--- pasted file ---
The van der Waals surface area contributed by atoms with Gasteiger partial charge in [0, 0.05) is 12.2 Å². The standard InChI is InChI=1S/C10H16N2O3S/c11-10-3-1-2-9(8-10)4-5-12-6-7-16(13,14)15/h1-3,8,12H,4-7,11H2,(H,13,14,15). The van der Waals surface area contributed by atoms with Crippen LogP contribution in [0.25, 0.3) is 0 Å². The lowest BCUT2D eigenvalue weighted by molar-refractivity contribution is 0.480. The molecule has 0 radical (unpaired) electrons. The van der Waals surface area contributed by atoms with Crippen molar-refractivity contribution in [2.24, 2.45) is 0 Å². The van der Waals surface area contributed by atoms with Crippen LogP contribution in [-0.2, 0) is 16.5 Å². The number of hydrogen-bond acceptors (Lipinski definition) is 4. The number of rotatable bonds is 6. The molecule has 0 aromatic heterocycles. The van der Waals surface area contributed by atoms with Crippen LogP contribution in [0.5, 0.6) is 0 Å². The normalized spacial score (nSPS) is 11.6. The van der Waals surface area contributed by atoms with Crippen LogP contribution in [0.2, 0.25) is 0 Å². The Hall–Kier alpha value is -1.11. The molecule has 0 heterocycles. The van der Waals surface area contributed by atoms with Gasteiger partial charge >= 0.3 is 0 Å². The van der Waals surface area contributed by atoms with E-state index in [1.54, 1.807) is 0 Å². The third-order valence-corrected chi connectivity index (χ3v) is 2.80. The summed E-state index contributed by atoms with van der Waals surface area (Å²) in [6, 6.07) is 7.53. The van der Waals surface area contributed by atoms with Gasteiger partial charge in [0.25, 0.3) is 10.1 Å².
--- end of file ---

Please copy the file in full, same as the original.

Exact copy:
The van der Waals surface area contributed by atoms with Gasteiger partial charge in [0, 0.05) is 12.2 Å². The standard InChI is InChI=1S/C10H16N2O3S/c11-10-3-1-2-9(8-10)4-5-12-6-7-16(13,14)15/h1-3,8,12H,4-7,11H2,(H,13,14,15). The van der Waals surface area contributed by atoms with Crippen LogP contribution in [0.25, 0.3) is 0 Å². The lowest BCUT2D eigenvalue weighted by molar-refractivity contribution is 0.480. The molecule has 0 radical (unpaired) electrons. The van der Waals surface area contributed by atoms with Crippen molar-refractivity contribution in [2.24, 2.45) is 0 Å². The van der Waals surface area contributed by atoms with Crippen LogP contribution in [-0.2, 0) is 16.5 Å². The number of hydrogen-bond acceptors (Lipinski definition) is 4. The number of rotatable bonds is 6. The molecule has 0 aromatic heterocycles. The van der Waals surface area contributed by atoms with Crippen LogP contribution in [0.5, 0.6) is 0 Å². The normalized spacial score (nSPS) is 11.6. The van der Waals surface area contributed by atoms with Crippen LogP contribution in [0.2, 0.25) is 0 Å². The Hall–Kier alpha value is -1.11. The molecule has 0 heterocycles. The van der Waals surface area contributed by atoms with Gasteiger partial charge >= 0.3 is 0 Å². The van der Waals surface area contributed by atoms with E-state index in [1.54, 1.807) is 0 Å². The third-order valence-corrected chi connectivity index (χ3v) is 2.80. The summed E-state index contributed by atoms with van der Waals surface area (Å²) in [6, 6.07) is 7.53. The van der Waals surface area contributed by atoms with Gasteiger partial charge in [0.25, 0.3) is 10.1 Å².